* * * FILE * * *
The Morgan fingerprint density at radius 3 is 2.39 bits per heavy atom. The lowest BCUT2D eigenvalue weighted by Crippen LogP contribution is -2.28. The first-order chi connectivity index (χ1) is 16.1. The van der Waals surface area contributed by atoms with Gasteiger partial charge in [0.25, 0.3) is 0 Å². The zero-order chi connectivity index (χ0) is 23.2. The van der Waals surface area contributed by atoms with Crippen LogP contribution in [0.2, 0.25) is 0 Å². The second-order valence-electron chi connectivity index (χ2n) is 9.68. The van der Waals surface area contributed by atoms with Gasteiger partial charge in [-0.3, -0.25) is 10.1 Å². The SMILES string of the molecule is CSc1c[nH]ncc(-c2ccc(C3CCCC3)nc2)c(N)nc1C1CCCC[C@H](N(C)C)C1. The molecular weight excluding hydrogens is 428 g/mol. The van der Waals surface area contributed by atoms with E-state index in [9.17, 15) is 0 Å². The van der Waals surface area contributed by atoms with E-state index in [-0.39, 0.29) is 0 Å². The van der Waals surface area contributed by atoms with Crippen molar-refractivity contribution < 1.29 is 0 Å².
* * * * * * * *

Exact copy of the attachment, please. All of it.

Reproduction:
The Morgan fingerprint density at radius 3 is 2.39 bits per heavy atom. The lowest BCUT2D eigenvalue weighted by Crippen LogP contribution is -2.28. The first-order chi connectivity index (χ1) is 16.1. The van der Waals surface area contributed by atoms with Gasteiger partial charge in [0.25, 0.3) is 0 Å². The zero-order chi connectivity index (χ0) is 23.2. The van der Waals surface area contributed by atoms with Crippen LogP contribution in [0.2, 0.25) is 0 Å². The second-order valence-electron chi connectivity index (χ2n) is 9.68. The van der Waals surface area contributed by atoms with Gasteiger partial charge in [-0.3, -0.25) is 10.1 Å². The SMILES string of the molecule is CSc1c[nH]ncc(-c2ccc(C3CCCC3)nc2)c(N)nc1C1CCCC[C@H](N(C)C)C1. The molecular weight excluding hydrogens is 428 g/mol. The van der Waals surface area contributed by atoms with E-state index in [9.17, 15) is 0 Å². The van der Waals surface area contributed by atoms with E-state index in [-0.39, 0.29) is 0 Å². The van der Waals surface area contributed by atoms with Crippen molar-refractivity contribution < 1.29 is 0 Å².